A few months later, in May 2018, Habib and al-Bilad Bank were sanctioned by the U.S. Treasury for “assisting, sponsoring, or providing financial, material, or technological support for, or financial or other services to or in support of [Iran’s Islamic Revolutionary Guard Corps-Quds Force].”
Habib denied the “false allegations” of money laundering in a statement on his website. Fawaz made similar denials to us. “During my time at the bank I was in a senior position with Mr. [Aras Habib] Kareem and never did I see any money laundry activities,” Fawaz said.
Fawaz added that he and Habib had no connections to Iran or Hezbollah. “Many Iranian banks approached us at the time I was at al-Bilad and Mr. [Aras Habib] Kareem always rejected dealing with them,” Fawaz said.
But al-Bilad transferred hundreds of millions of dollars into Lebanon. These money transfers led to allegations of money laundering and the implementation of sanctions. And Fawaz was at the center of these transfers.
The Government Accountability Project reviewed a ledger of nearly $200 million worth of al-Bilad Bank wire transfers, along with other flagged transactions worth tens of millions, from 2016 and 2017, signed by Fawaz, which passed through the Arab African International Bank and Abu Dhabi Islamic Bank branches in Dubai, before the money was deposited with Fransabank, Lebanon’s largest bank.
“Iran’s Central Bank Governor covertly funneled millions of dollars on behalf of the IRGC-QF through Iraq-based al-Bilad Islamic Bank to enrich and support the violent and radical agenda of Hezballah,” said a Treasury Department press release announcing sanctions on al-Bilad.
“These are the documents that led to Aras Habib being listed on [the Treasury Department’s Office of Foreign Asset Control’s sanctions list],” said a source who provided the wire transfer documentation. “The only entity who could [move that amount of money] without anyone questioning them is Hezbollah.”
Fawaz denied the Fransabank transfers were money laundering for Hezbollah. “Fransabank had an Iraqi branch and al-Bilad had a local Lebanese branch the basic thing that was happening was a swap transaction between U.S. dollars al-Bilad had in its local branch in Lebanon and Fransabank’s Iraqi branch in Baghdad,” Fawaz said. “No third party involved nor did the money get transferred to any other bank or company.”
“The sanctions are illegitimate because the documentation available at the bank and all the transfers involved the origin and destination to be Fransabank,” Fawaz said.
Fransabank also denied playing an active role in money laundering connected to Habib, but its account doesn’t absolve al-Bilad Bank. “We came forward to the U.S. Treasury regarding the topic you are mentioning and held several meetings with them and namely with [Treasury Department Assistant Secretary for Terrorist Financing] Marshall Billingslea personally,” said Dania Kassar, Fransabank’s Head of Corporate Communications, in response to questions about al-Bilad Bank’s wire transfers. “Our banking system does not allow us to share any information or details with the press… However, and as a matter of public knowledge, our bank has initiated a legal suit against al-Bilad Bank.”
“Bottom line, [in our lawsuit] we are claiming from al-Bilad Bank amounts unpaid to Fransabank,” added Kassar. “The U.S. Treasury has been informed about our intention to act legally against al-Bilad Bank, and later on about the lawsuit itself.”
Fawaz blamed al-Bilad Bank’s issues on corruption within the Iraqi Central Bank, which he said was feeding the U.S. Treasury false information. He alleged he had been offered money to burn Habib in front of the U.S. Treasury. Fawaz said he was asked if he would defend Habib in front of a U.S. Treasury Department panel. “I said I would,” Fawaz said.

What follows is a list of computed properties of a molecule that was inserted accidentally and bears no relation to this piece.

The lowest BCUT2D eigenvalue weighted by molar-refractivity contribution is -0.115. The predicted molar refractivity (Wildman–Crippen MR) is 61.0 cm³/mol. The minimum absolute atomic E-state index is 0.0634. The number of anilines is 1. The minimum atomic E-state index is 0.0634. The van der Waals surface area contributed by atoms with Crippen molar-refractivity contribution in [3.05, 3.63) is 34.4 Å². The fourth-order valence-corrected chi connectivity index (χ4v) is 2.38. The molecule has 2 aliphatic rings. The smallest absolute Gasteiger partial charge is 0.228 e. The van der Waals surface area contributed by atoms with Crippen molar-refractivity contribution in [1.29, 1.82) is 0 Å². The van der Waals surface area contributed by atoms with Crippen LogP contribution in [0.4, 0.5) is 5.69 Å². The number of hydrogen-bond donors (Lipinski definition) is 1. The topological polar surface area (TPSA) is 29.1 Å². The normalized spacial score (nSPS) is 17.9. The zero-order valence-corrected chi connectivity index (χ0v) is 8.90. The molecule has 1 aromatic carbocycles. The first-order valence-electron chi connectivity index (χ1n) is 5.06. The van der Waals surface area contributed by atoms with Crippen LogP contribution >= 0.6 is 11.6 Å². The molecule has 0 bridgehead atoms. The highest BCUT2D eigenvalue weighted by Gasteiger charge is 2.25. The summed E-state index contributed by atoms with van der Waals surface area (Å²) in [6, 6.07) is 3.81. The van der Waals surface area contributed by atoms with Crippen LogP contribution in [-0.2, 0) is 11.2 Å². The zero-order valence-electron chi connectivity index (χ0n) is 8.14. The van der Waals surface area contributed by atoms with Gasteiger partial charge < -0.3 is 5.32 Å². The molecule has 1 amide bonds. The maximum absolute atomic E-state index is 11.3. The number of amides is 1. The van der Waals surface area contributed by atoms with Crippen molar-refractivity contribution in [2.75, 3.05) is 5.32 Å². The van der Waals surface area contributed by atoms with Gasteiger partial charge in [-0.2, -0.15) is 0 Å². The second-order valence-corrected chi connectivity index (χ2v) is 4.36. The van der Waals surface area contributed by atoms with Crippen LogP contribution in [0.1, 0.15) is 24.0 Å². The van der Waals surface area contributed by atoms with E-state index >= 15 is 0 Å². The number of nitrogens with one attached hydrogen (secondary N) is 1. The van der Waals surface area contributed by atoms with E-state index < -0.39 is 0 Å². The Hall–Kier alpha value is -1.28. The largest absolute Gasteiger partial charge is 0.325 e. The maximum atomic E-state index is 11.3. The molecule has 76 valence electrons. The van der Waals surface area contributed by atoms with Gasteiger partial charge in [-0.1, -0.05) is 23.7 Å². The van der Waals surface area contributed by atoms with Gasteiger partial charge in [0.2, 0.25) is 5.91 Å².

Federal Advocates said they didn’t hire Fawaz to represent Habib or his other former employers. “Outside of Mr. Fawaz, no one at the Firm has a personal or professional relationship with Halawi Investment Trust, Mr. Aras, al-Bilad Islamic Bank, or Mr. Joumaa. None of them are clients of the Firm,” said Esposito. “Federal Advocates has no relationship with Mr. Aras, Mr. Joumaa, Halawi Investment Trust or al-Bilad Islamic Bank.”
But Federal Advocates has its own connection to Chalabi’s world through one of the firm’s vice presidents, retired Congressman Chris Carney. Carney is a blue dog Democrat and a former interrogator at Guantanamo Bay prison in Cuba. He also served as a former senior intelligence and terrorism adviser in the Bush Administration Pentagon under prominent neoconservative Douglas Feith, then undersecretary for defense policy.
Carney worked for Feith at the Pentagon’s controversial Office of Special Plans, a tiny group charged with, among other things, locating unfiltered intelligence that countered the CIA’s view that Saddam Hussein was unconnected with al Qaeda and the attack on 9/11. Feith’s office provided that intelligence directly to the Bush White House in order to help make the case for war with Iraq.
While working for Feith in the Office of Special Plans, “Carney and [Defense Intelligence Agency analyst Christina] Shelton put together a briefing, based largely on data that the majority of the intelligence community considered dubious or trivial, asserting a significant link between Saddam and bin Laden,” Spencer Ackerman reported in 2006 for the New Republic.
A draft copy of Carney and Shelton’s briefing slides for White House officials, published by the Federation of American Scientists, shows they used false information spread by Chalabi and Habib. “Fedayeen Saddam training facility at Salman Pak used to train non-Iraqi terrorists,” one slide said, based on information from supposed Iraqi Army defectors supplied by Chalabi and Habib, according to journalist Aram Roston’s book, The Man Who Pushed America to War: The Extraordinary Life, Adventures, and Obsessions of Ahmad Chalabi.
There is no credible evidence the Salman Pak facility was used to train al Qaeda terrorists as the briefing hoped to establish. Other parts of the briefing included information that came from Chalabi, including the false allegation that 9/11 hijacker Mohammed Atta had secretly met with Iraqi intelligence agents in Prague in the run-up to the attacks.
We still don’t know who Fawaz is introducing to Federal Advocates, but if the firm represents any of his friends, it is playing with fire.